An effective way to deal with this is to apply the 20-20-20 rule while you read. Every 20 minutes or so, take a break for about 20 seconds and look at something at least 20 feet away. This exercise reduces the risk of accommodative spasm of the eyes after long hours of reading on a screen.

5. Opt for an ereader


Whenever the question of reducing eye strain while reading ebooks pops up, the answer has always been to get an e-ink device.

Ereaders don’t actively “protect” your eyes. However, compared to other electronic devices, they are a far cry in terms of minimizing eye strain and headaches when reading for long hours.

The main differences is in the display technology, and the lighting.

Normal tablets or phones, as discussed earlier, are lit from the back of the screen. They also have very flushed glass screens, which strongly reflect light and create glare when under strong light.

Professional ebook readers, meanwhile, are made with e-ink technology, allowing them to display without backlight. You can read from an ereader like the Kindle Basic much in the same way and in the same environment you would a physical book.

On a lit ereader like the Paperwhite or nook, the light bulbs are installed on the sides in front of the screen, shining onto the display. The light is then reflected back to your eyes in a lower intensity. It’s the same way daylight or light from a lamp shine on your book - you don’t look directly into the light source.

There are also super eye-friendly ereaders like the Kobo Aura One or Aura H2O, which even have light color temperature that auto-adjusts to offer comfort to your eyes throughout the day and night!

Opt for an ereader
Photo Source: Giphy


Ebooks are becoming the norm for so many good reasons. They take up no space - you never have to think where to keep them in the house or worry about which ones to pack for a trip. They’re easily available and usually more affordable. Buying them takes merely seconds - no waiting for the package or a trip to the bookstore. And they’re green - they need no cutting of forests.

By all means, enjoy the books on your devices. But don’t forget to apply my tips to minimize the damages to your eyes. If you have any suggestions on protecting the eyes from reading on electronic screens, please share with us in the comment section!


11 comments:

  1. Great guest post! I've known about the 20-20-20 rule my whole life. I try really hard to use it but sometimes get way to caught up in my book and forget to take a break.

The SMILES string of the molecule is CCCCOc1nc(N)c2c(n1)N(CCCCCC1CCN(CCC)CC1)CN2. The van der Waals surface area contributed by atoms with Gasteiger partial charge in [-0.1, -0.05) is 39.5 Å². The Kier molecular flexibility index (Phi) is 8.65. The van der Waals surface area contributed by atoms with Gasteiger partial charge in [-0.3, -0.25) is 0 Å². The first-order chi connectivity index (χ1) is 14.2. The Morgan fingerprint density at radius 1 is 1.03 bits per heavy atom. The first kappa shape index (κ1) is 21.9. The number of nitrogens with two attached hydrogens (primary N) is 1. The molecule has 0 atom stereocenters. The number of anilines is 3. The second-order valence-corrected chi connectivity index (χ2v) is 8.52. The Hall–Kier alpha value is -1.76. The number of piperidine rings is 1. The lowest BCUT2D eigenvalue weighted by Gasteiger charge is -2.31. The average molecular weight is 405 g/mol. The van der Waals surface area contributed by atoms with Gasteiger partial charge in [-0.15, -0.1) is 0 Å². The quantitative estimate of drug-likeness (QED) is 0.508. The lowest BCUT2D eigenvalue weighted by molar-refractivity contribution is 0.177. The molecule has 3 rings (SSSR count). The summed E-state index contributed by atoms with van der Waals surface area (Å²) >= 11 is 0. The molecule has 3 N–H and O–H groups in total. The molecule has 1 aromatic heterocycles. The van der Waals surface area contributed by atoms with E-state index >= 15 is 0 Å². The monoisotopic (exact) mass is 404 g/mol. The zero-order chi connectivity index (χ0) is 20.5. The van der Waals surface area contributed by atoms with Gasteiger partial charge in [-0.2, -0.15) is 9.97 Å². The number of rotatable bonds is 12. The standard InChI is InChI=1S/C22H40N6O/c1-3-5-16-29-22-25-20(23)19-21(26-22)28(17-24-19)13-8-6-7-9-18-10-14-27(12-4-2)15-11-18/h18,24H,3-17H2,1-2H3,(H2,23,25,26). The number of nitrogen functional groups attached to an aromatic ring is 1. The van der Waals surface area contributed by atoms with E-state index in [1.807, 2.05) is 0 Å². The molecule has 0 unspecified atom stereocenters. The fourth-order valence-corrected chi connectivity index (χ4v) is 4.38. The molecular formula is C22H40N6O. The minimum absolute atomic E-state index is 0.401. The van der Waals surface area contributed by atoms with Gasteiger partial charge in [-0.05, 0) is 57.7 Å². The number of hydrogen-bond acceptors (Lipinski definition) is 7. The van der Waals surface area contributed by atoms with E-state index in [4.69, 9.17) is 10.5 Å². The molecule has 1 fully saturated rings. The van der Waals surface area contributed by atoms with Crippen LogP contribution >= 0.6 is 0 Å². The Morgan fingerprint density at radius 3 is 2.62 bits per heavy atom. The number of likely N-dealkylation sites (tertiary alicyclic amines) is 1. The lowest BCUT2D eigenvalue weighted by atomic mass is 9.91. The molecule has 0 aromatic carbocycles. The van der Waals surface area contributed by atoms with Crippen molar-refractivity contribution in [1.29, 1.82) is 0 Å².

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    1. I've known that I should take breaks while reading, but didn't know about the 20-20-20 rule. Makes sense! You learn something new every day! :)

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  2. Great post!! I have a Kindle Paperwhite and I very highly recommend it to others! I had a Kindle Keyboard reader for YEARS before I upgraded, and I never had a single issue with either of them.

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    1. I have a Paperwhite too! Still like my nook better, but the Paperwhite is a close second. :)

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  3. That's all very true. Back when I bought this laptop I reduced the brightness a lot. It's helps quite a bit. When I read on my kindle I have to use my reading glasses as well as increase the size.

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    1. I use a larger font on my ereader too, just to make reading easier on the eyes. It's tough getting older! ha!

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  4. Honestly if I get 20 mins I am so happy. Thanks for sharing! I listen to a lot of my ebooks so I think I am safe. These are great tips thou.

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    1. I hear you on the 20 minutes! Sometimes I'm lucky and can binge read, but usually manage just a quick 20-30 minutes at a time.

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  5. Interesting arguments, thanks Anitya. I'm afraid however that this is one reader who isn't for turning. Give me a paper copy every time.

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  6. I so wish these would fix my eye issues. lol Hoping to get things fixed up soon so I can get back to reading. :)

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  7. Yeah. And I'm on the computer all day then a few hours at night too. Ugh. But I try to take breaks. Thanks!